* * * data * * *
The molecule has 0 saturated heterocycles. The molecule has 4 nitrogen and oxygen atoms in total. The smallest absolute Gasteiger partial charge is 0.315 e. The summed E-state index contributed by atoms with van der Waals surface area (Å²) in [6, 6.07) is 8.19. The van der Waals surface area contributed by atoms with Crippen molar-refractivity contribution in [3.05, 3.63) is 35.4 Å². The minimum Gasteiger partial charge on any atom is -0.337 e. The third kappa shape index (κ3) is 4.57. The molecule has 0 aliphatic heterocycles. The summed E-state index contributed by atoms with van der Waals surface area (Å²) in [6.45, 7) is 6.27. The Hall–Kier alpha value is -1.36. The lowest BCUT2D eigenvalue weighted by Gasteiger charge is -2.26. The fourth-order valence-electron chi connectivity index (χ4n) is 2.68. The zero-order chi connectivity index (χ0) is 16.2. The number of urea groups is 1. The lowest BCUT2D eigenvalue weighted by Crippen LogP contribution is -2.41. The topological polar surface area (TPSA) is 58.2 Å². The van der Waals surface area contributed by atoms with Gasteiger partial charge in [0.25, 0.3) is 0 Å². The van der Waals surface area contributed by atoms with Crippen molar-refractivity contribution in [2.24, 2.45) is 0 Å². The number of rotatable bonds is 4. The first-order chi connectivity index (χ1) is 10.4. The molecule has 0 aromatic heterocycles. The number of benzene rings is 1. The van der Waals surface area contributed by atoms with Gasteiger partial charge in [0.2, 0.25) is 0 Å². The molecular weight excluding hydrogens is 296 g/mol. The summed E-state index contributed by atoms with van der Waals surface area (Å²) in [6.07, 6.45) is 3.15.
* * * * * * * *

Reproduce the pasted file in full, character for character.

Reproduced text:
The molecule has 0 saturated heterocycles. The molecule has 4 nitrogen and oxygen atoms in total. The smallest absolute Gasteiger partial charge is 0.315 e. The summed E-state index contributed by atoms with van der Waals surface area (Å²) in [6, 6.07) is 8.19. The van der Waals surface area contributed by atoms with Crippen molar-refractivity contribution in [3.05, 3.63) is 35.4 Å². The minimum Gasteiger partial charge on any atom is -0.337 e. The third kappa shape index (κ3) is 4.57. The molecule has 0 aliphatic heterocycles. The summed E-state index contributed by atoms with van der Waals surface area (Å²) in [6.45, 7) is 6.27. The Hall–Kier alpha value is -1.36. The lowest BCUT2D eigenvalue weighted by Gasteiger charge is -2.26. The fourth-order valence-electron chi connectivity index (χ4n) is 2.68. The zero-order chi connectivity index (χ0) is 16.2. The number of urea groups is 1. The lowest BCUT2D eigenvalue weighted by Crippen LogP contribution is -2.41. The topological polar surface area (TPSA) is 58.2 Å². The van der Waals surface area contributed by atoms with Gasteiger partial charge in [0.25, 0.3) is 0 Å². The van der Waals surface area contributed by atoms with Crippen molar-refractivity contribution in [2.24, 2.45) is 0 Å². The number of rotatable bonds is 4. The first-order chi connectivity index (χ1) is 10.4. The molecule has 0 aromatic heterocycles. The number of benzene rings is 1. The van der Waals surface area contributed by atoms with Gasteiger partial charge in [0.2, 0.25) is 0 Å². The molecular weight excluding hydrogens is 296 g/mol. The summed E-state index contributed by atoms with van der Waals surface area (Å²) in [6.07, 6.45) is 3.15.